Jeremy Brown was born in Manhattan in 1967. He has lived in Western Massachusetts for 15 years. Having been silly enough to pursue degrees in English Literature - after a year in 'Social Thought and Political Economy' - and having also taken enough credits for a major in 'Afro-American Studies' (undeclared after he was advised that white people can't build a career in this field), and because he is 'interested in writing', Jeremy has drifted inauspiciously from one job to another. He has been happily married for nine years to Cara Remal, with whom he blogs at Who Knew?.
Why do you blog? > Cara got me into it after she found the so-called 'liberal hawk' blogs to be of much comfort as we found our left-wing values not connecting with those of our friends after 9/11. I knew next to nothing about blogs but Cara said 'You should blog', and I said to Cara 'You should blog, too'. So, thanks to her, we started a blog together.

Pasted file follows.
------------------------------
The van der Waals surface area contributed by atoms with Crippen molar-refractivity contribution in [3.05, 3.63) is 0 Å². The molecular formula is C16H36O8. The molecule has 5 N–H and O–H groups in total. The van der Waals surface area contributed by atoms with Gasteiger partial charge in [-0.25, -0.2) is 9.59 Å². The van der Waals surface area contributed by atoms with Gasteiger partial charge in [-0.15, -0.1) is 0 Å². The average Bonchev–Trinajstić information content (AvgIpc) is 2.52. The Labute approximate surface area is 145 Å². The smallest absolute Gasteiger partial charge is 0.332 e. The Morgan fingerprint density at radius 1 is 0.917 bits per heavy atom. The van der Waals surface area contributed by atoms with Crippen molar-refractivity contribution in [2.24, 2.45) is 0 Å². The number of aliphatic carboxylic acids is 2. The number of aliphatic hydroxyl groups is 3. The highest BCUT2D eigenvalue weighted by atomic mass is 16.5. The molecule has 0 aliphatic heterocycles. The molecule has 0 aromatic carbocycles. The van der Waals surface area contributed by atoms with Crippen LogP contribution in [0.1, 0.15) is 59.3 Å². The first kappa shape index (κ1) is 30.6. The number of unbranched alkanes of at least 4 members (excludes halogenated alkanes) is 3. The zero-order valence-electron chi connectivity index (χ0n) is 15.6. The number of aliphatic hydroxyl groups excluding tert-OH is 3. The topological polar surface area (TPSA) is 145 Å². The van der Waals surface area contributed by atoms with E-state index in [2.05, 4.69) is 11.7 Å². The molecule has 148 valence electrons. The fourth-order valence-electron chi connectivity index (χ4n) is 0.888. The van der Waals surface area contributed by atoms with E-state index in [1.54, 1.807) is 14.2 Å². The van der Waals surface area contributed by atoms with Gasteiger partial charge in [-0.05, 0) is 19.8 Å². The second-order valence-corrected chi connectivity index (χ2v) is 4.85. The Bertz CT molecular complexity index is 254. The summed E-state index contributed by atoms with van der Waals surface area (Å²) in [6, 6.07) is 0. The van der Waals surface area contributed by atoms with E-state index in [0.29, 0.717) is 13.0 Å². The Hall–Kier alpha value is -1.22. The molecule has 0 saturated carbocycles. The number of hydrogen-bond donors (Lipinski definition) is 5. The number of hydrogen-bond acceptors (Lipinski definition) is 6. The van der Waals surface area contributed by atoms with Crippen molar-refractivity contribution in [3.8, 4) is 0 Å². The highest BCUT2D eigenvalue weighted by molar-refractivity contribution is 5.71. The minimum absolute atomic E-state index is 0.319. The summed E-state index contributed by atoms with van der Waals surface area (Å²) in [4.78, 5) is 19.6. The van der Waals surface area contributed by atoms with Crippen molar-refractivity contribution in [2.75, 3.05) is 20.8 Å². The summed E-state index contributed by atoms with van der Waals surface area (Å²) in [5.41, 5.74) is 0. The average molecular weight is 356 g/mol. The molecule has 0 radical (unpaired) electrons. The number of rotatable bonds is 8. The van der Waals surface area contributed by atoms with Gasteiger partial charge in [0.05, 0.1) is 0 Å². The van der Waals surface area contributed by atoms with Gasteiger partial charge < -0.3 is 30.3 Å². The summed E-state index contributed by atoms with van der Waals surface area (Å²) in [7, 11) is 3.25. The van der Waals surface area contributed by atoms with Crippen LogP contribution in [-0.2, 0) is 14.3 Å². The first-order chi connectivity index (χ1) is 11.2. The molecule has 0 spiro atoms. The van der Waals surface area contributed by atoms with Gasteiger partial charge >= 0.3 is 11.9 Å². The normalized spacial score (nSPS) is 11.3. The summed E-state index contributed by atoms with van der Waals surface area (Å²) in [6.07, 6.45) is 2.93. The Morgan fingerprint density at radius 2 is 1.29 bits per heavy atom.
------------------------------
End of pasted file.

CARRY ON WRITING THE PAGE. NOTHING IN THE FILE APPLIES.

What has been your best blogging experience? > Ongoing. It started when Roger Simon and Michael Totten and then a certain professor encouraged us early on, and it continues whenever someone hints that they'd be sad if we were hit by an asteroid. Being profiled on normblog is also good.
What has been your worst blogging experience? > The first time we were personally insulted for expressing opinions. But I’m jaded now. I got called a [bleep] idiot last week and am inclined to brag about it.
What would be your main blogging advice to a novice blogger? > It's like having your own radio show. Decide how much you can honestly commit to blogging and stick to it. Figure out what your blog voice is and use that as your model, not other blogs or some sense of duty to a cause. Lastly, check my stats before you take my advice.
Who are your intellectual heroes? > To varying degrees: William Shakespeare, Franz Kafka, George Orwell, Christopher Hitchens.
What are you reading at the moment? > The Pritchett Century: A Selection of the Best by V. S. Pritchett; and Speaking With the Angel (stories selected by Nick Hornby).
Who are your cultural heroes? > The Beatles, Vladimir Nabokov, Bob Dylan, William Shakespeare, John Coltrane, Louis Armstrong.